And being a minority to begin with, the minority cannot build a new sustainable business against the existing dominant business.

A very weak point; why would a minority have trouble creating a business? Many forms of business are almost the exclusive property of minorities. I don't think I've ever seen a white person own a convenience store.

So you have a de facto monopoly that has exclusionary policies that no one can unseat and yet no one can ignore. You can say that such businesses wouldn't survive, yet they did for 100 years. And thrived in many locations.

And the world hasn't changed one bit in 100 years! It's not like you can post about experiencing discrimination on some kind of global information network, or contact the media to let them know about this. It's not as though demographics or values have changed, either.

No business operates without the community and the community encompasses everyone in it. Roads are built with taxes. People are educated in the schools. Community public works make it a desirable place to live. Businesses are licensed and zoned by governments that represent everyone in the community. A business cannot discriminate, not because it would hurt business, but because in the vast majority of cases it is illegal... as it should be. By law. Not because of some libertarian dreamland.

Well, I'm not a big fan of licenses or zoning, so you won't win me on that.

But your argument seems to come down to the tired old line of "we're a society!". How far does that line of thinking go? Should the government regulate what hours a business can be open? What language people should speak in the business? What things should cost?

Roads are built with taxes, schools are funded by taxes. Businesses are not. Or at least shouldn't be. And that makes all the difference in the world.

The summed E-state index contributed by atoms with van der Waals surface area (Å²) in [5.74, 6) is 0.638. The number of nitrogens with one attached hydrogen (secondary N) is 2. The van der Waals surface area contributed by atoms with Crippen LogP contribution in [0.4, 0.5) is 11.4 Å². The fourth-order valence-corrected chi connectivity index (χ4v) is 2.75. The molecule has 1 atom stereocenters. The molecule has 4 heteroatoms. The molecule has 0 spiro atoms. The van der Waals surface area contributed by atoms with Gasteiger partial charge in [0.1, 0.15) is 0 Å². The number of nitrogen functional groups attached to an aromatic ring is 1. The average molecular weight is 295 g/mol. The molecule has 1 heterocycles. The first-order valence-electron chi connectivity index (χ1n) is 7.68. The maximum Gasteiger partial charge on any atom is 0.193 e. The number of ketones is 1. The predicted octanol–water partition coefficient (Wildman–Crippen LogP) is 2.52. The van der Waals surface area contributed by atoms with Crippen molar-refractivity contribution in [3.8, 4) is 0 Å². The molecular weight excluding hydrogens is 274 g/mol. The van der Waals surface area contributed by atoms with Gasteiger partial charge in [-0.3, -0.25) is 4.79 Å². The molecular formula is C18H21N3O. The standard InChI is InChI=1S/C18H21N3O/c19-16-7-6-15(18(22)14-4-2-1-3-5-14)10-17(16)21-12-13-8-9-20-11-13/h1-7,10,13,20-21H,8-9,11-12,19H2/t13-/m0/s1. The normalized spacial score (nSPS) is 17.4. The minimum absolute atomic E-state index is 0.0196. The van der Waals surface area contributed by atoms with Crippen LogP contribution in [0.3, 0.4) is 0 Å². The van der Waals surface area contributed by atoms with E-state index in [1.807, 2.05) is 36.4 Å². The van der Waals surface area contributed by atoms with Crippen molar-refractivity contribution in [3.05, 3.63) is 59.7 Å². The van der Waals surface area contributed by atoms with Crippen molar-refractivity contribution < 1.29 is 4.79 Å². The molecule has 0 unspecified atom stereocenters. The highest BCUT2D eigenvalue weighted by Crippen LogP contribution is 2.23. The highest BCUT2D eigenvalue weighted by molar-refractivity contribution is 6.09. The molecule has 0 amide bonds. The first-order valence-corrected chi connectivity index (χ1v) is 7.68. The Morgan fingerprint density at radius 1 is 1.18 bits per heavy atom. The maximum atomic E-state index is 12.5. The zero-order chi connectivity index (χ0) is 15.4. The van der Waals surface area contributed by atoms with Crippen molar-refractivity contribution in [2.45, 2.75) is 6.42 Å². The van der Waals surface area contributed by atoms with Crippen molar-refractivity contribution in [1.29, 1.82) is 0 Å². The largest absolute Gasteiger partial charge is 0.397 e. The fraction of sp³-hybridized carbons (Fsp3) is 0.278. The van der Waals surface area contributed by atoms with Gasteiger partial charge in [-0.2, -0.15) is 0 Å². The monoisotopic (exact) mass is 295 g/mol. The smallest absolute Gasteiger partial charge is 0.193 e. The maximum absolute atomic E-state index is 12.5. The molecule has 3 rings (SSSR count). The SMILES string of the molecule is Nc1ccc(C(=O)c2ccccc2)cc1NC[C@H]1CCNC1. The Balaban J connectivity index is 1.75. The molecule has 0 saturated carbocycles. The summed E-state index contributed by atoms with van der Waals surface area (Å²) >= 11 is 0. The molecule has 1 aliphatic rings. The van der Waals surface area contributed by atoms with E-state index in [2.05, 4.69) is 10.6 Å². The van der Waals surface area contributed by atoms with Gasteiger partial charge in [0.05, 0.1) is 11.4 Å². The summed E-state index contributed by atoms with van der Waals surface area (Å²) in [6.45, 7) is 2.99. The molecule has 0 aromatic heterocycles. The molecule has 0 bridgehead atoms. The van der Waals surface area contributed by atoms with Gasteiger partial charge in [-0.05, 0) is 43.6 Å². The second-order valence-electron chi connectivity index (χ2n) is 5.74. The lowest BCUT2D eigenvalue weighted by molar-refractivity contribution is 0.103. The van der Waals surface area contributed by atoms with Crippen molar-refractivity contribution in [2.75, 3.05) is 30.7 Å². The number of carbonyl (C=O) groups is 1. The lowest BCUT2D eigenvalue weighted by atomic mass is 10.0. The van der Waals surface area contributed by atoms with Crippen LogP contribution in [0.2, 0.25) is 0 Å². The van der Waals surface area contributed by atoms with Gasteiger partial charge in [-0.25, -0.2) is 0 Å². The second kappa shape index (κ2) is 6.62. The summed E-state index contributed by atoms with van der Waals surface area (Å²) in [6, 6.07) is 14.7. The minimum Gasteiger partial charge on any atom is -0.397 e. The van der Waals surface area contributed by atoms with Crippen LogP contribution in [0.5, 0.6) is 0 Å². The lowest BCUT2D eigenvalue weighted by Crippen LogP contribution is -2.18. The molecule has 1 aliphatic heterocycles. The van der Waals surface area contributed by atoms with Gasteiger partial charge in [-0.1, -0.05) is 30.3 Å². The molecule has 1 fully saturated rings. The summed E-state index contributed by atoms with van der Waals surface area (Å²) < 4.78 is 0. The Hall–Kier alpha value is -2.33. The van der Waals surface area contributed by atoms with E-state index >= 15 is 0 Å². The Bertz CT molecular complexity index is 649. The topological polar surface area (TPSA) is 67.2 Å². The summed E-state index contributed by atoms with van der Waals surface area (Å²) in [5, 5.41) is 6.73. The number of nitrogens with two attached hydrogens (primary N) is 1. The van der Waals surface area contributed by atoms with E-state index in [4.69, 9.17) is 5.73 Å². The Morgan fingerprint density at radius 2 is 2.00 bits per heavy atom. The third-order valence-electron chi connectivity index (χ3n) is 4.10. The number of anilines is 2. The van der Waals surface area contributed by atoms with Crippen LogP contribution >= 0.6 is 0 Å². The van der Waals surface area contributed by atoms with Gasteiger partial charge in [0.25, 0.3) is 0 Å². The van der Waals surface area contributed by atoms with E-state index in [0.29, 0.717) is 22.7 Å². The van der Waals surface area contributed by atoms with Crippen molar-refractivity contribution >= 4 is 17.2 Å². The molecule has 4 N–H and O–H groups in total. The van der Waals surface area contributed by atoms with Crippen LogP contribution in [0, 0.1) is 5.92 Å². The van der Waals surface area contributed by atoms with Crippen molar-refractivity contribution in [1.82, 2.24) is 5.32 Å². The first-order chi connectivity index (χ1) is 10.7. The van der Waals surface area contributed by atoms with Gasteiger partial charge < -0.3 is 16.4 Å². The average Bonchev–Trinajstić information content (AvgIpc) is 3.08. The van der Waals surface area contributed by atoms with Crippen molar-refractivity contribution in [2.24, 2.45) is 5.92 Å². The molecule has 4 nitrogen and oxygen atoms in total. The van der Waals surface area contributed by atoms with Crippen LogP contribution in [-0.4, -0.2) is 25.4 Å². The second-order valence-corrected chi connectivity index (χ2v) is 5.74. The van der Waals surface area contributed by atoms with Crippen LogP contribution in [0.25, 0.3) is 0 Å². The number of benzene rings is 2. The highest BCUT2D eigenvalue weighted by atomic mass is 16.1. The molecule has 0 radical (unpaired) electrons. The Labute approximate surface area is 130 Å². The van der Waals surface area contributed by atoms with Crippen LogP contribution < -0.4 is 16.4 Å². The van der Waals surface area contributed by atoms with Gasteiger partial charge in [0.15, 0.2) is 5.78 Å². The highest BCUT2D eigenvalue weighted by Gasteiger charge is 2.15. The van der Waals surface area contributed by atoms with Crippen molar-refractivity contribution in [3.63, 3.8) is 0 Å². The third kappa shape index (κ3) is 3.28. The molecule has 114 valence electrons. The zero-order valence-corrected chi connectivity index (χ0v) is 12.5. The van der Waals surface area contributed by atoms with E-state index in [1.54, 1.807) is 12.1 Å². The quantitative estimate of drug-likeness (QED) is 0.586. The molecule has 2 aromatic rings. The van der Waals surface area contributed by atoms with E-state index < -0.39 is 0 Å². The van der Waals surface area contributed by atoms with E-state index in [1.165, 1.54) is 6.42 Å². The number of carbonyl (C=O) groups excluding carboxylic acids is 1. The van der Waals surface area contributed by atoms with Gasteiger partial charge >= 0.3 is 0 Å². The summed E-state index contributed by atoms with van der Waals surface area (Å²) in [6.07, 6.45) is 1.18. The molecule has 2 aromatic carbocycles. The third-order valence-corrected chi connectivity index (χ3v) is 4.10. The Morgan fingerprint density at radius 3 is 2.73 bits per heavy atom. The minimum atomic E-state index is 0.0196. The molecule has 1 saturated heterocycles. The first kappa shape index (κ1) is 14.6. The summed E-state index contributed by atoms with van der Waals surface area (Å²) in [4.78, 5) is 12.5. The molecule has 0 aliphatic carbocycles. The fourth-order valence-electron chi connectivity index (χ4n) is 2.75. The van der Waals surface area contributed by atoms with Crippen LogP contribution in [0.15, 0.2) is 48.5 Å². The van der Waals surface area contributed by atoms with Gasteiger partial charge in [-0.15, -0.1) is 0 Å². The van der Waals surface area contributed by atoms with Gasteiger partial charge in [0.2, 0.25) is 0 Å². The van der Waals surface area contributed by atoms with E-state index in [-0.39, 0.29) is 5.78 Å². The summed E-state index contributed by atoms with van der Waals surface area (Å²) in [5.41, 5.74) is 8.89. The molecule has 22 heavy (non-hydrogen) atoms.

If a restaurant owner told me he wouldn't serve me because I'm a pale-faced white devil, I'm tell my friends. I'd tweet about it to the media. And I would find another place to get aloo gobi.

Let me ask, what do you think should be the remedy is someone does discriminate in the provision of services? Should I be able to sue someone for damages because I couldn't get dinner somewhere? What dollar figure does one put on "butthurt"?
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"Does the pool boy is also a millionaire?" - RodrigoErwin
#15aarrgusPosted 6/21/2013 10:14:56 PM
Redcount posted...

Let me ask, what do you think should be the remedy is someone does discriminate in the provision of services? Should I be able to sue someone for damages because I couldn't get dinner somewhere? What dollar figure does one put on "butthurt"?


The business is not necessarily responsible for damages to an individual in such a scenario. Sometimes yes, depending on the exact circumstances of the discrimination, but that's case by case. A simple refusal of service is not usually individually criminal, unless other things happen in the incident (harassment, embarrassment, assault, etc etc).

However the government can bring suit, if the business is in violation of their license or the law. It is the responsibility of the government to uphold the laws and if a business is in violation of them then it is their role to remedy the situation. If the business refuses to correct their illegal policies then they are no longer licensed and can no longer operate in that location. And guess what? That works better than libertarian fantasyland.
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Last night I was lying in bed, staring at the stars, and I wondered... Where the **** is my roof?
#16RedcountPosted 6/21/2013 10:26:23 PM
A simple refusal of service is not usually individually criminal, unless other things happen in the incident (harassment, embarrassment, assault, etc etc).

No, it's never criminal. It's a civil issue that in Ontario can be dealt with in Superior Court or through the Ontario Human Rights Tribunal.

However the government can bring suit, if the business is in violation of their license or the law. It is the responsibility of the government to uphold the laws and if a business is in violation of them then it is their role to remedy the situation. If the business refuses to correct their illegal policies then they are no longer licensed and can no longer operate in that location. And guess what? That works better than libertarian fantasyland.